Why is it that so many people in their twenties have v little understanding of English grammar or basic sentence construction? Aaaaaaagh.
This provoked a massive reaction. Most people agreed with me but others - wait for it - blamed it on Conservative education policies, conveniently ignoring the fact that most people in their 20s would have spent their entire secondary school careers educated under Labour.
It is far more complicated than that. Before i go on, here are some of the tweets which responded to mine...
ssap9rulesok: @iaindale because teachers have betrayed kids by telling them it's not important. And they all wonder why they end up in call centres...
CllrLukeEllis: @iaindale "why are so many people in their 20's bad at English?" maybe coz Thatcher uzed to run our skools Ian. Remymber ? Nicked our milk2
allpointsnorth: @iaindale every generation thinks they was taught betterer than the last won. Fact of live.
AJRyland: @iaindale Coz dey is 2 kool, init doe? Gosh, I feel dirty now... One of the few 20-somethings who can use our language!
DJLazarus: @iaindale I can answer that in four words, mate. "New Labour's Education Philosophy." I try my best to not let it depress me!
penn48: @iaindale Bring back Latin into the school curriculum: that'll sort them out.
douglasmclellan: @iaindale Because we were not taught it at school. I am 33 and in a reasonable job. I could not even tell you what a noun, verb, etc. is.
eddiethomas: @iaindale It's quite extraordinary, isn't it? It's frighteningly common amongst university graduates, too.
AdamGrayTweets: @iaindale Thay ain't got no edukashon; dat.s wy! Butt it aint know beter wiv Thatcher's childrens jeneration, innit?
I do think that people in this country suffer from an appalling lack of competence in basic English grammar. In other European countries grammar is still taught. But our education system frowns on anything so regimented. It's "unprogressive", apparently.
I'm not saying my grammar is perfect - and no doubt people in the comments will find fault with something I have written in this blogpost - but I do know what a noun or a verb is. I ought to. I studied linguistics for my degree (something I would not recommend to anyone). However, the main reason I have more than a basic understanding of English grammar is that I learnt German at school. That may sound odd, but if you don't learn or understand German grammar it is incredibly difficult to speak the language properly, and if you understand German grammar it then gives you a good understanding of English grammar. The same goes for French.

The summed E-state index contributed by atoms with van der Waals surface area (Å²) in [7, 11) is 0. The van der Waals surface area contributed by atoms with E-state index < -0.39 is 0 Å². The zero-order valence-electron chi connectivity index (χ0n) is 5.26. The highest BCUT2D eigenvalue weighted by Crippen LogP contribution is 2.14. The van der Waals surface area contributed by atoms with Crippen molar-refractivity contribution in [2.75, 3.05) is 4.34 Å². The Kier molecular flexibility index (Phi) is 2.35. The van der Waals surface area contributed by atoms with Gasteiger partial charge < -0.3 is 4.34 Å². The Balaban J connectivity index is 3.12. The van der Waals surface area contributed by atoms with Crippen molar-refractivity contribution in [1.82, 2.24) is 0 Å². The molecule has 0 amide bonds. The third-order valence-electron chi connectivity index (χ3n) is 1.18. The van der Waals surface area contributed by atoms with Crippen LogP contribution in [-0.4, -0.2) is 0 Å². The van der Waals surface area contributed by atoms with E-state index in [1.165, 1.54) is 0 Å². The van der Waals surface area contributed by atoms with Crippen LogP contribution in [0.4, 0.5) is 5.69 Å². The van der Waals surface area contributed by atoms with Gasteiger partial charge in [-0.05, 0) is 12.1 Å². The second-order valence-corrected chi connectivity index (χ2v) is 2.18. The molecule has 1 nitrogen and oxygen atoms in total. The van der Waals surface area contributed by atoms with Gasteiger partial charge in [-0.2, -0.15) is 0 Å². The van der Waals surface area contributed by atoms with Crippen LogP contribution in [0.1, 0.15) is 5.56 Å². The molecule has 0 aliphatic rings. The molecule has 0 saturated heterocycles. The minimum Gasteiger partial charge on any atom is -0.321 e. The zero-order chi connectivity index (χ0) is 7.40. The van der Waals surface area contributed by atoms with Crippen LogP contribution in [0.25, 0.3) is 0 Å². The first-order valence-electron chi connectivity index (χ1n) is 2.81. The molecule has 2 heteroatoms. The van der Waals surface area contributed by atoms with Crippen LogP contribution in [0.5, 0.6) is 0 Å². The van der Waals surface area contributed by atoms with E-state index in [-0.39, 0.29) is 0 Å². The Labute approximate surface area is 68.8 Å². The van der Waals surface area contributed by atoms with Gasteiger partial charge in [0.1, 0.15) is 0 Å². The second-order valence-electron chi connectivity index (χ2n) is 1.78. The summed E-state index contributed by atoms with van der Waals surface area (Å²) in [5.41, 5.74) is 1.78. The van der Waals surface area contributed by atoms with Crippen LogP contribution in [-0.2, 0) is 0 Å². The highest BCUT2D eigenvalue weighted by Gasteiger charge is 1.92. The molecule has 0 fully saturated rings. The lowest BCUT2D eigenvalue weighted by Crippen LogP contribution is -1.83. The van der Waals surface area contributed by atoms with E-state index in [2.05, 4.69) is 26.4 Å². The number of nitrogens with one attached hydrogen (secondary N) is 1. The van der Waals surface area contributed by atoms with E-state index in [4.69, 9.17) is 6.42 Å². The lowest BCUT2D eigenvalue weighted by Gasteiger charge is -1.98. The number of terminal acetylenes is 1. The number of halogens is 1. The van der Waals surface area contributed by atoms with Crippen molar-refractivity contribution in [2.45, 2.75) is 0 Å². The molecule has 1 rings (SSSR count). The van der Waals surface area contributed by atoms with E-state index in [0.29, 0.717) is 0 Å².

The fact that the teaching of foreign languages has declined by about 50% over the last ten years has undoubtedly had a knock on effect. If kids aren't learning languages, they're not learning grammar.
The fact that language learning in this country has declined in such a way ought to be seen as a national disgrace and a national embarrassment. Just because most other people now speak English is no excuse to ignore the need to learn other people's languages.
There is one way in which politicians of both parties are to blame for the fact that kids leave school without a basic grasp of written English. They have allowed the so-called "progressive" educationalists to retain their vice like grip on how English is taught in schools. These "progressives" have overseen a decline in standards in many subjects, not just English, but it's in the written word where it becomes apparent. Students are given 'A' grades even when their work contains large numbers of basic grammatical errors. It's as if basic sentence construction doesn't matter anymore. Or that putting an apostrophe in the wrong place is OK.
Everyone can be forgiven the odd error. I'm sure Dickens and Shakespeare didn't get it right all the time, but when high grades are awarded for work which contains errors in every paragraph, surely we should question that.
I'd love to see a politician really get to grips with this issue and take on the educationalists who believe that it is fine to write grammatically incoherent sentences.
So to Michael Gove, Nick Gibb and Sarah Teather, I ask this. Are you up for the challenge?
NB: The errors in the title are deliberate, before anyone asks...